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There My Servant Will Also Be


Jeremiah 31:31-34; Psalms 51:1-12; Hebrews 5:5-10; John 12:20-33 BIGFORK UNITED METHODIST CHURCH March 21, 2021 – 5th Sunday in Lent


How will Jesus say goodbye to his disciples, the friends who have followed him from lakeshore to mountaintop…and soon…to the cross?


This is no casual goodbye that has been given to us this morning. He is about to go to a place where they cannot follow…now…but they will follow later.


He will tell them that in the next chapter of John’s gospel…the account of his ministry that was written by the disciple he loved.


He does not journey to a physical place. He is going on to glory…an eternal place…and we do not understand in our mortal lives what that is, let alone where that is.


So how does he take his leave without shattering their hopes…disappointing their expectations…leaving them in despair? How will the ministry of God our Creator, Jesus our Redeemer, and the Spirit our sustainer continue after the rupture that is about to come.


That is the question that is presented to us as members of his church this morning. Toward the end of his life, Mike Mansfield quoted Lao Tzu frequently.


Mansfield was seen as the leader who led by empowering everyone to do the work. He became Majority Whip under Lyndon Johnson…when Johnson was Majority Leader…because no one else could work with Johnson.


He was domineering, unrelenting, and unforgiving. This man of few words from Montana, though, only asked his colleagues to do what was right, and he left it to them to decide what that was.


That empowered every Senator to do what their conscience compelled them to do…and lo and behold, they did it. Amazing thing, for humans to act that way.


He was, perhaps, the most unique and effective political leader of his day because…he only asked Senators to do the right thing.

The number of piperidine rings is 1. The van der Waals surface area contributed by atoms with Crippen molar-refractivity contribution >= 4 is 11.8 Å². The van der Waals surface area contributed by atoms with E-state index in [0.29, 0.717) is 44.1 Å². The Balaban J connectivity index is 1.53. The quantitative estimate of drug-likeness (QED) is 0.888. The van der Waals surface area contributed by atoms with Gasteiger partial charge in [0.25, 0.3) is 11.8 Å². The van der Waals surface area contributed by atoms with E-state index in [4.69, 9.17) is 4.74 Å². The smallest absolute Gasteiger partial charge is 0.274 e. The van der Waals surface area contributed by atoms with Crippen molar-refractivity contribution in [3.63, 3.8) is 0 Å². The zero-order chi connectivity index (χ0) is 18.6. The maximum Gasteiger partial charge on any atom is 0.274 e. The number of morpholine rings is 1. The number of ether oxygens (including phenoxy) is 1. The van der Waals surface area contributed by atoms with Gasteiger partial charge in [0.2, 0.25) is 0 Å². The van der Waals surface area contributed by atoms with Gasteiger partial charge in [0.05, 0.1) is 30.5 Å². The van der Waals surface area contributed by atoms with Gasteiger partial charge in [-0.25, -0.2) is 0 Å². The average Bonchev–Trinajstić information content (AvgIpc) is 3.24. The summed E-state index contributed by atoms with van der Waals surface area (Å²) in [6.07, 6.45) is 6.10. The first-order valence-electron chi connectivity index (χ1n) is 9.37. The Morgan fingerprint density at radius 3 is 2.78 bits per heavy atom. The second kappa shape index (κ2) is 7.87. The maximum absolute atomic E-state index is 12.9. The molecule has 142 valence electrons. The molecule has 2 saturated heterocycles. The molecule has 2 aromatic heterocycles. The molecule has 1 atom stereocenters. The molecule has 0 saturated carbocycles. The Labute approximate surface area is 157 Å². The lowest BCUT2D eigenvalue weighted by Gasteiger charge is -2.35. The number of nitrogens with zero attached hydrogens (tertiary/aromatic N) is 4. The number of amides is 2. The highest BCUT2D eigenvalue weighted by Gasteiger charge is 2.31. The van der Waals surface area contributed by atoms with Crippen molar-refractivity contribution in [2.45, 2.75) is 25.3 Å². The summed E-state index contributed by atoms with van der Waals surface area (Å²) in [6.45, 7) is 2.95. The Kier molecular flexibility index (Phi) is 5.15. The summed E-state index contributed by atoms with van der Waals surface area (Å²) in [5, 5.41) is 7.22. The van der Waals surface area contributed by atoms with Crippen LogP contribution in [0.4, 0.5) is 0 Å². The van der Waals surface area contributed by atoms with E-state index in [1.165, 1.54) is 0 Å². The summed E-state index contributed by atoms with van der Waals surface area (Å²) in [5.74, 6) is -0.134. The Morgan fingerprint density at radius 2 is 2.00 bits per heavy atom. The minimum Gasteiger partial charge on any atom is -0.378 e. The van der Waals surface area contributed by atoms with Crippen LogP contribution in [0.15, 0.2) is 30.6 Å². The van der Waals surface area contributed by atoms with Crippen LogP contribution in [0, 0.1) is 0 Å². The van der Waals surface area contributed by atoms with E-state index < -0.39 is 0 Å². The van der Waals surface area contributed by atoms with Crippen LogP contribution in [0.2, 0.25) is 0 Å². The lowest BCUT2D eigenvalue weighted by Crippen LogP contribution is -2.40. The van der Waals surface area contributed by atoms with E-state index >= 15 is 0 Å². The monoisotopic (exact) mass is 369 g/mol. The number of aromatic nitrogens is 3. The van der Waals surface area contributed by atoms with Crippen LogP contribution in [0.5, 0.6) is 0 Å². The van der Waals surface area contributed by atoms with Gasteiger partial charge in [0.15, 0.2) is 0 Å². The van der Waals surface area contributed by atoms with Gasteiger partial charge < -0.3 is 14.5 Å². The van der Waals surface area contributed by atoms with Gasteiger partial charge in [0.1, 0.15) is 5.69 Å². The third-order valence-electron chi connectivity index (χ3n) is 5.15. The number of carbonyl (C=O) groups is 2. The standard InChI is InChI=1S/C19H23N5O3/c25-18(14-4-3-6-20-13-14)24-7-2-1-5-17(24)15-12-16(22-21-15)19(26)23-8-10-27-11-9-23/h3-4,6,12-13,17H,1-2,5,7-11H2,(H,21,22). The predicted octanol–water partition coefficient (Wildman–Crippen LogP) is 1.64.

That’s all Jesus has ever done, too. He often gives them some context to choose wisely, but it is their choice. And when it became time for him to leave, he did his best to empower those around him.



He knows his hour has come when Greeks who have traveled to the Passover tell Philip they want to see Jesus. Philip tells Andrew and Andrew and Philip go to Jesus.


These are the first two disciples Jesus called, who go to him and tell him that even Gentiles from afar have heard of his teaching and want only to be in his presence. They bring Jesus the sign that now is the time he must be given to the world.


They are bookends on Jesus’ ministry, and these are the people Jesus is going to have to say goodbye to, even though they will not understand what he is saying. What must happen next will be too much for them…unless he gives them some words.


But this is not a trouble-free, happy go lucky time they have had. There has been a lot of texture to it. Some days were incredibly good… some incredibly hard…but they have all been incredibly real.


They should all be extremely grateful for the time they have had together… and they must be, for they have stayed with him through thick and thin.


How does he express his love to them? How does he anoint them for the task that lies ahead of them? How does he remind them of the goal of eternal life they all share? How does he persuade them that that goal is the most important thing even as they go through an overwhelming grief?


Like I said before, Senator Mansfield liked to quote Lao Tzu, “That leader is best, who, when the work is done, the people say, ‘We did this ourselves.’”


Jesus must be sorry he must go on, but know he has to. So he takes their hand and places it in the hand of the One who is always with us. That is where he is going and that is who they must walk with now…just as they have walked with him.


This is not a transaction he has had with them. He has opened the community up for the possibility of relationship…discipleship….stewardship and fellowship.


This is his church he is talking to and it must become a living thing. He has shown them how to do this, and he has brought bread and wine to them and told them he was giving them a meal of his body and his blood to sustain them and anoint them.


That brings us to Melchizedek, a mysterious and powerful figure that appears out of nowhere early in our story.


In Genesis 14, Abraham’s nephew Lot is carried off by an invading army. Abraham pursues them, scatters them, restores peace to the valley and rescues his nephew.


The king of Salem, one of the villages that had been occupied comes out and offers him bread and wine, blessing his with this prayer:


“Blessed be Abram by God Most High, Creator of heaven and earth. And praise be to God Most High, who delivered your enemies into your hand.”


This king is Melchizedek, and he is the first person to bless Abraham, except for God. He is the first earthling to see and nurture the seeds of greatness in the patriarch of Judaism, Islam and Christianity.